On average, less than one-third of students in third through eighth grades in the “>(Brandon) district are proficient in mathematics, according to the Michigan Educational Assessment Program.
MEAP scores released last month showed 28 percent of third grade students are proficient in math, compared with 40.2 percent statewide and 51 percent in the county. The gap grows larger by fourth grade. While the district showed 30 percent proficient in math at this grade, it was still behind the state at 45.3 percent, and far behind the county at 57 percent proficient.
Scores for science (tested in fifth and eighth grades) and social studies (tested in sixth and ninth grades) are even more dismal.
Less than 50 percent of district students tested proficient in writing in both fourth and seventh grades. The district’s strongest MEAP scores came in reading, ranging from 62 percent proficient in third grade, 55 percent proficient in seventh grade, to 77 percent proficient in eighth grade.
In every subject tested, at every grade level, district students underperformed compared to the county average, by as much as up to 27 percentage points. The district was also under the state averages at math for every grade level tested. The district did outperform the state average in reading for every grade tested besides seventh, and also did better than the state average in seventh grade writing, eighth grade science, and ninth grade social studies.
The district plans to be better prepared for whatever that test is with the board approval of $175,000 worth of new math materials for kindergarten through eighth grades. The materials, to be purchased at the end of this year, are the first new mathematics curriculum to be purchased at the elementary level in 12 years. Kindergarten through fifth grades will be using “Bridges” math curriculum, and sixth through eighth grades will use “Connected Math Project” to support the common core curriculum. Teacher representatives from all grade levels examined materials from several companies and selected Bridges and CMP as the best after sampling them in the classrooms and consulting with Geri Devine, a math consultant from Oakland Schools and district parent.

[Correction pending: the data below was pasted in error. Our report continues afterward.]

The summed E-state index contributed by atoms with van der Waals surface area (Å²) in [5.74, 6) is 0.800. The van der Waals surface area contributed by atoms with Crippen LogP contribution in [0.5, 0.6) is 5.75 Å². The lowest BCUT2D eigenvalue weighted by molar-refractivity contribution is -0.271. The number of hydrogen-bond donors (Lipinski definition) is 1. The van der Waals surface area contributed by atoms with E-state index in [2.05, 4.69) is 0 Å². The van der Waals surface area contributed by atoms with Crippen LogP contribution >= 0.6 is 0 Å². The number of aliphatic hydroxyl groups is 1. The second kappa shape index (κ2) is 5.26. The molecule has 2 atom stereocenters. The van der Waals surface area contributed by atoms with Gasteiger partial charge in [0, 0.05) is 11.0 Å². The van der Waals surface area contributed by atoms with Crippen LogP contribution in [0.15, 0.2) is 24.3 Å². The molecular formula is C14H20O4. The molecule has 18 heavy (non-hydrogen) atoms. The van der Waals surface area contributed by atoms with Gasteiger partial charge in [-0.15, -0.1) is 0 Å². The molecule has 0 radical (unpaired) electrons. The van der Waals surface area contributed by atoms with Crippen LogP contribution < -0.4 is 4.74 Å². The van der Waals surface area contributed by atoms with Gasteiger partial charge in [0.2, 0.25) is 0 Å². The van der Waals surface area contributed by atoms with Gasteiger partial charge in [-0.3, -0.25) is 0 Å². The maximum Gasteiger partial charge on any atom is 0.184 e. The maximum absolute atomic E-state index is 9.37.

The materials are not traditional type textbooks, McMahon said, but for 6-8, bound books that each contain a unit of study, notebook like in size and shape. At the elementary level, the new materials are consumables, exercises and activities that a certain amount will have to be replaced yearly at a cost of roughly $20,000-$25,000.
“With the new materials, we should see an increase in scores,” McMahon said. “The publishers will give mathematics professional development and the district is also planning more professional development in the area of math, with instruction by expert users of the materials and those who have a proven track record for improving mathematical competency.”
Much more on Connected Math, here.